The situation may be different, but the argument was that they have different protections. If you dispute a transaction with your CC company the money is still out of your account, until the dispute is handled. The protection is the same, you are just using a red herring.

Fundamentally, they do have different protections. With credit cards, you are disputing a bookkeeping entry that you haven't paid yet. With debit cards, you are asking for your own real money back.

Both credit cards and debit cards ultimately make you whole in the end (but see my earlier comment to this story about when that isn't the case), but the interim situations are quite radically different and important. Not at all a red herring.

about a year and a half ago
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Credit Card Swipe Fees Begin Sunday In USA

Alex Pennace Re:I'm curious to see how many retailers actually (732 comments)

There are many issues in play and I don't pretend to be an expert on all of them. In the case I hinted to, GoDaddy had my debit card number on file[1]. As a courtesy, I went through the process of explaining to GoDaddy that they are dumb and they should stop being dumb lest they get hit with a chargeback fee. They were less than accommodating. I then filed a chargeback with Sovereign Bank. Sovereign Bank sat on it for a few months, neither accepting or rejecting it. Status inquiries were either met with "it is in process" or voicemail hell. Never did get the money back, but I made sure that Sovereign knew why I was leaving.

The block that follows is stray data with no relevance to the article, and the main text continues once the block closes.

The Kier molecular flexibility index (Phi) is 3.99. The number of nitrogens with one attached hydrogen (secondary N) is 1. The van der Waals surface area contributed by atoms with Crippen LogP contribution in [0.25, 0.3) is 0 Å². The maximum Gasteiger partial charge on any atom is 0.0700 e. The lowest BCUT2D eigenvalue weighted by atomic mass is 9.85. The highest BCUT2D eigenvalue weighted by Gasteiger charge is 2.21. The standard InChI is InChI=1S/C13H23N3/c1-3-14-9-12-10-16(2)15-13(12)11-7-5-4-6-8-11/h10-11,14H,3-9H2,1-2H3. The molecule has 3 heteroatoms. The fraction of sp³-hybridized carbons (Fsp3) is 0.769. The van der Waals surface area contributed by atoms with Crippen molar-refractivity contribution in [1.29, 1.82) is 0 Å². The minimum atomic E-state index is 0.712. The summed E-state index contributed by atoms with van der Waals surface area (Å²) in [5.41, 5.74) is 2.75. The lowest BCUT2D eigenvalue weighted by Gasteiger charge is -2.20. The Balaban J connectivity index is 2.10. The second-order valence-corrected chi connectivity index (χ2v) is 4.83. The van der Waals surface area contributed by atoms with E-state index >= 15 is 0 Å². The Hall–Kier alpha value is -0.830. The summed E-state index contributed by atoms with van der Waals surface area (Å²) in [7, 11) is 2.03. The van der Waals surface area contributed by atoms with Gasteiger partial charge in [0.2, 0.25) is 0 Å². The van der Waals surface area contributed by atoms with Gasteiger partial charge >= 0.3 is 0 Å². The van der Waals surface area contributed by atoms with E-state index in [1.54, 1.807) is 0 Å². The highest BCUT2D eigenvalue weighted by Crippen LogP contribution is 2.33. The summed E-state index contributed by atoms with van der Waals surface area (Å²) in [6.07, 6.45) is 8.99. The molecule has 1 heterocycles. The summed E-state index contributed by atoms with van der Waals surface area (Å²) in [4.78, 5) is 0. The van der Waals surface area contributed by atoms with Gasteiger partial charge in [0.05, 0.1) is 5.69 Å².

Not all debit card disputes end like this. Indeed I had two other fraudulent charges, both of which Sovereign readily reversed.

The fundamental problem with debit cards is a bogus transaction instantly sucks money out of your account, putting you in the position of waiting for your money back. With credit cards, you decide what to pay and what to dispute. If a bank such as Sovereign proves less than capable of processing your dispute, that turns out to be their problem when you don't pay the disputed amount. As is your legal right.

[1] Actually, they didn't. Sovereign Bank changed my debit card number for some reason (an "upgrade") and invalidated the old one. I didn't bother to update records at GoDaddy, because I was leaving them. There is some mechanism available that lets merchants track down a new card number; GoDaddy helpfully updated their records and charged stuff to a card they never were authorized to use.

about a year and a half ago